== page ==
Volume 93, Issue 41

Thursday, November 11, 1999


Remembrance relevant to students' lives

Religion holds a place in Remembrance Day

Religion holds a place in Remembrance Day

To the Editor:

Remembrance Day ceremonies can seem a curious, quaint mixture of national feeling, respect for the dead, Christian prayer and civic duty. In addition, the main events that are remembered are quickly fading into the past. The last World War took place 50 years ago and soon there will be no survivors of either World War still alive.

Some believe the ceremonies create admiration for those who killed other human beings and help perpetuate the sentiment that war is a good way of resolving problems. But we must remember 66,655 Canadians gave their lives during the First World War alone. Most of them would have been the age of today's university student.

Author Albert R. Young feels that Remembrance Day ceremonies are one way Canadians, especially after the First World War, tried to make sense of a world that appeared largely unchanged for the better in spite of the large number of dead. Perhaps we, like Young, can begin to see Remembrance Day ceremonies as ritualized mourning that provides comfort to relatives and soldiers who suffered great loss and to a country that has lost so many young people to war.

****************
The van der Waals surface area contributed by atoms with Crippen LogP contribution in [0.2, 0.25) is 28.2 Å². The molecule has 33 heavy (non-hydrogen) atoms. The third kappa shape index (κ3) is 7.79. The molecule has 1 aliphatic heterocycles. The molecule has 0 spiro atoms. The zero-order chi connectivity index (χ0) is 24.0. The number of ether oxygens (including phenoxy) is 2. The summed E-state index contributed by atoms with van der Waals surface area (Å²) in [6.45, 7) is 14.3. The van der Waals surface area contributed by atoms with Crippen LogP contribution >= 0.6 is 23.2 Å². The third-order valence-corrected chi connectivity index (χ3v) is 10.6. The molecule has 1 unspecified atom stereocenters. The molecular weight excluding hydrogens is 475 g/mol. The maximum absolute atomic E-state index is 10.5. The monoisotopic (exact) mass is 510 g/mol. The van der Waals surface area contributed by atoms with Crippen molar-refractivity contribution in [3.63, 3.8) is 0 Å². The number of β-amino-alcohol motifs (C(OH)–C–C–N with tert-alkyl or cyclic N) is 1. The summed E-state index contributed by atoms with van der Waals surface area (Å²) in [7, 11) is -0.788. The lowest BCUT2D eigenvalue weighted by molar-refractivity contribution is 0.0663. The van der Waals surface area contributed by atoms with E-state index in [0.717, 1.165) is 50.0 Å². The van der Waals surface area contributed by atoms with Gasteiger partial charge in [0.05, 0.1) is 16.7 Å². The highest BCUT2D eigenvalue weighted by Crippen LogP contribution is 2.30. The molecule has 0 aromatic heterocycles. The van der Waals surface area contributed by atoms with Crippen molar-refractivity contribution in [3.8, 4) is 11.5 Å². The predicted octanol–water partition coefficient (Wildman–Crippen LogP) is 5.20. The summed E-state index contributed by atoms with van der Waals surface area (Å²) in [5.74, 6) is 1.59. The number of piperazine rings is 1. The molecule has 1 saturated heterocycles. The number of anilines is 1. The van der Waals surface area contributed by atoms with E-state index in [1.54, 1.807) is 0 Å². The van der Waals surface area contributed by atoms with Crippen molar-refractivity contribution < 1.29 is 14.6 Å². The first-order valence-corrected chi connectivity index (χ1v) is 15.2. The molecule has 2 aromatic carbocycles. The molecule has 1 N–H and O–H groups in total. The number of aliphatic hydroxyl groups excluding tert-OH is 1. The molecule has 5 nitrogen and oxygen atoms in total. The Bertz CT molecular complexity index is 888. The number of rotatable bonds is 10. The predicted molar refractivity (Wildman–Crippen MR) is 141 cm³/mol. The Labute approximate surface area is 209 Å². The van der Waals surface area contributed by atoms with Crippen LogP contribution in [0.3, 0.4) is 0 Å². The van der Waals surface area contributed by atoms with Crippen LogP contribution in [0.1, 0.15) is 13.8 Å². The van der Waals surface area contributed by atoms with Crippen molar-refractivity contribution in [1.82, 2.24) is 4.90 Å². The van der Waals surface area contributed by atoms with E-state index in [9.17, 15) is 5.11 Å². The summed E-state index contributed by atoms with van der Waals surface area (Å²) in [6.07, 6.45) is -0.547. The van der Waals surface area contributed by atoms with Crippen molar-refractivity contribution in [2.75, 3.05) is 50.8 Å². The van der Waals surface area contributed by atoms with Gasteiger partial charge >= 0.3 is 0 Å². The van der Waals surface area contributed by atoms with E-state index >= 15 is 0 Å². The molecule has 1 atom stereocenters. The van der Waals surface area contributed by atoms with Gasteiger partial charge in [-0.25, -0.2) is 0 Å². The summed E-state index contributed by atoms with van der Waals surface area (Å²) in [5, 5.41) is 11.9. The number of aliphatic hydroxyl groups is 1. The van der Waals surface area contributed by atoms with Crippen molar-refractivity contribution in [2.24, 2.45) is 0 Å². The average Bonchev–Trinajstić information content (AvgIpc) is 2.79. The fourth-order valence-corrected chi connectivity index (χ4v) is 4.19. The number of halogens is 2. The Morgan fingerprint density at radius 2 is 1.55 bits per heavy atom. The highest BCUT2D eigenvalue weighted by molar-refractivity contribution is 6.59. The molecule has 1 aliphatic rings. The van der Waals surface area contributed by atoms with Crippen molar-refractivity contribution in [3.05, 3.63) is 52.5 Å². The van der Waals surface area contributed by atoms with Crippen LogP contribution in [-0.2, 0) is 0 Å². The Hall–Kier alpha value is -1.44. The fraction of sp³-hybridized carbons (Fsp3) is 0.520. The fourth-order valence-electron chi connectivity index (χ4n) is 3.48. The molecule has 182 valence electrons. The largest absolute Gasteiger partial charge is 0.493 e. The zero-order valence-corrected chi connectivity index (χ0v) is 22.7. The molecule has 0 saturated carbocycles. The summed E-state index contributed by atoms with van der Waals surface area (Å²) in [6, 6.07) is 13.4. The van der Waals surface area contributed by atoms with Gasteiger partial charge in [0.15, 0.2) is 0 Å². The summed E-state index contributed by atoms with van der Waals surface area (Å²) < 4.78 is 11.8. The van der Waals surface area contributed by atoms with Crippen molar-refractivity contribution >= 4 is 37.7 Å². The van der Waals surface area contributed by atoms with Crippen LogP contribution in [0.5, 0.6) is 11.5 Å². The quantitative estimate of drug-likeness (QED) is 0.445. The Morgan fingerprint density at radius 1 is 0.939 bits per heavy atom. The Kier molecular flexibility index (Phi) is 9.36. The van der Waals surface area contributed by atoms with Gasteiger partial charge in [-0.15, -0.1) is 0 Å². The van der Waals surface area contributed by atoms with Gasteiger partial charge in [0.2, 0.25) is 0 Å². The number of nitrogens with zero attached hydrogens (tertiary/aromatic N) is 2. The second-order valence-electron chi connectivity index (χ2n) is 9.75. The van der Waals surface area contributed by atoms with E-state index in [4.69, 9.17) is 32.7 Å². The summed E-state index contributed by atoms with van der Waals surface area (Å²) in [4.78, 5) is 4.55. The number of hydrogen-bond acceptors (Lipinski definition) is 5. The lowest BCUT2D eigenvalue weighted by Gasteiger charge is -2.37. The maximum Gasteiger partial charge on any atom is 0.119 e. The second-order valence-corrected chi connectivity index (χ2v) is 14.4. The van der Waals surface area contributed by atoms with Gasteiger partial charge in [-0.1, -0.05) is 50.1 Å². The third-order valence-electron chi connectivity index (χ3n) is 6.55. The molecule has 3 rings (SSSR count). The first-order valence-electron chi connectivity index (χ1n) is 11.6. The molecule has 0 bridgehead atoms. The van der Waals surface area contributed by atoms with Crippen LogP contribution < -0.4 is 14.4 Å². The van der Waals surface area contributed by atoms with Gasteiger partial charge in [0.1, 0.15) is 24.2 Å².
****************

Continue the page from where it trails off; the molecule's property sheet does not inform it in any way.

In that context, is it appropriate to offer Christian prayer?

In the First World War, Christian leaders joined politicians in idealizing the war effort and encouraging young people to join it. Such encouragement may have been understandable, but today it seems very misguided.

On the other hand, Christian clergy did go to war with the soldiers to serve as chaplains. Thus, it could be argued that clergy have earned a place at Remembrance Day events. More importantly, I think, the offering of prayer is especially necessary when we confront the most difficult situations in life.

In the case of Remembrance Day ceremonies, prayer can be a request, for support in the face of terrible losses or for a more hopeful future. It can acknowledge that we need a personal God who is powerful enough to help us make peace in a world prone to war and who is compassionate enough to respond to our prayers.

Mike Veenema
UWO Chaplain

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Copyright The Gazette 1999